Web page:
Bayesian estimate

dear all,
i’m trying to estimate the parameters of my new keynesian model with bayeasian techniques (i’m replicating the code by stephan adjemian available on dynare summer school web site). i have a time series for every endogenous variable i’m working with (i’m not simulating them) but i cannot make my code run because of this error message, that i cannot interpret:

Error using ==> chol
Matrix must be positive definite.

Error in ==> metropolis_hastings_initialization at 52
d = chol(vv);

Error in ==> random_walk_metropolis_hastings at 43
ix2, ilogpo2, ModelName, MhDirectoryName, fblck, fline, npar, nblck, nruns, NewFile, MAX_nruns, d ] = …

Error in ==> dynare_estimation_1 at 940

Error in ==> dynare_estimation at 62

Error in ==> stimabayes_modellogali at 156

Error in ==> dynare at 102
evalin(‘base’,fname) ;

i think the problem is in my data file, but i cannot understand where and what is this.
can anyone help me? what i should control with this kind of error?
thanks in advance,
best regards

I also met the same question. Anyone can help?

During my “experiments” I partially solved this problem: those messages refer to the errors structure of your model, you should control for it and impose them to be uncorrelated among equations. Up to now I succeeded in making the code run just using the same errors structure imposed by the original code (4 shocks, one for pie, one for mrs, one for g and one for a).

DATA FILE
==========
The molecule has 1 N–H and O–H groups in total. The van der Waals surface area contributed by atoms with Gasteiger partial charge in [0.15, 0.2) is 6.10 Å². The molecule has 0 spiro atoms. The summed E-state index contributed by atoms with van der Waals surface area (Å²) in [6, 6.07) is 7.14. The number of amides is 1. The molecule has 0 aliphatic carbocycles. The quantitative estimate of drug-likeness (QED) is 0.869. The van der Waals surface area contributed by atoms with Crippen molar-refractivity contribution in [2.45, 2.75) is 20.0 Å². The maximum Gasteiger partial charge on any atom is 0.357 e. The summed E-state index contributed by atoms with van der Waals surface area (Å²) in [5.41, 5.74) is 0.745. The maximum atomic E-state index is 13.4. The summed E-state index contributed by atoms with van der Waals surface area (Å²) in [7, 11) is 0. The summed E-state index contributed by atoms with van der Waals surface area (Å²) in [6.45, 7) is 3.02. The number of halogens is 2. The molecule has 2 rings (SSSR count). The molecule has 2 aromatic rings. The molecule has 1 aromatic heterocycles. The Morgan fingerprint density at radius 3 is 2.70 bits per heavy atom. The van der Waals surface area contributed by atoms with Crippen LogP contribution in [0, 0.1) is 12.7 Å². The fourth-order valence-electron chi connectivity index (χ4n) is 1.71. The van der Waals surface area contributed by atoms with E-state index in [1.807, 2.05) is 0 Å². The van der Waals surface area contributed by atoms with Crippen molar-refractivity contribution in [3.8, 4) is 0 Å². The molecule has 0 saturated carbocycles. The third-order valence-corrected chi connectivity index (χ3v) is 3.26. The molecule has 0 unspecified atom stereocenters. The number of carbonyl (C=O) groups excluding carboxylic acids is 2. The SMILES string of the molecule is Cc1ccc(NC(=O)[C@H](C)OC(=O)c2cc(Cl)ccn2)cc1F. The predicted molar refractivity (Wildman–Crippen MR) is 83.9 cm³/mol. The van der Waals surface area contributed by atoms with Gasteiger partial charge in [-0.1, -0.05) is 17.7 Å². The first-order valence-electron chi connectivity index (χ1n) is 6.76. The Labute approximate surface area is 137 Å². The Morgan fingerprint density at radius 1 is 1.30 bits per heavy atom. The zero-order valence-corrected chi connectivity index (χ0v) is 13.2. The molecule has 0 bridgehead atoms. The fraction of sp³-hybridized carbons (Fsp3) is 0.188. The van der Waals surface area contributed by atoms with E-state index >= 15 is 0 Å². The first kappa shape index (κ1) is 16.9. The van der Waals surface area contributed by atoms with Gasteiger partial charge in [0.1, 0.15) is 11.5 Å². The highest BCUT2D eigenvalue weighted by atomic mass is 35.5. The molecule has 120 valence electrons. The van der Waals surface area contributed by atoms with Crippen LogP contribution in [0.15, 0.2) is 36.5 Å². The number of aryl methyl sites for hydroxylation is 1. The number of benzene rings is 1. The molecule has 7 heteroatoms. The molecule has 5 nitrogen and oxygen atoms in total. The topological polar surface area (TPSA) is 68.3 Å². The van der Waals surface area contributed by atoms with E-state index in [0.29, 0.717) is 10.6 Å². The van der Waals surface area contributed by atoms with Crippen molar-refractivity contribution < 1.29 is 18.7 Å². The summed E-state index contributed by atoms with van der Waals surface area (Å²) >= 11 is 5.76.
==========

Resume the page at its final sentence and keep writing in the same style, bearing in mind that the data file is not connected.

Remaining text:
Anyway, even if I solved that problem I met a new one during the estimate iterations: Metropolis-Hasting algorithm gives me an acceptance ratio equal to 0 for every step. My equations are very little different from the ones in the original code, but their meaning is really the same (the system simulated is the same).
I cannot understand why that ratio is always 0, maybe my equations are not supported by the code, but how is it possible? Is the code not robust with different model specifications?
Can anyone help me?
Thanks in advance.

The error message and then the difficulty with Metropolis is an indication that finding the posterior mode didn’t succeed: the optimization stopped at a point which is not a maximum and the corresponding covariance matrix isn’t definite positive. You need to make sure that your data correspond indeed to the concept of the variables in the model and that the priors are reasonable for your case rather than the original example.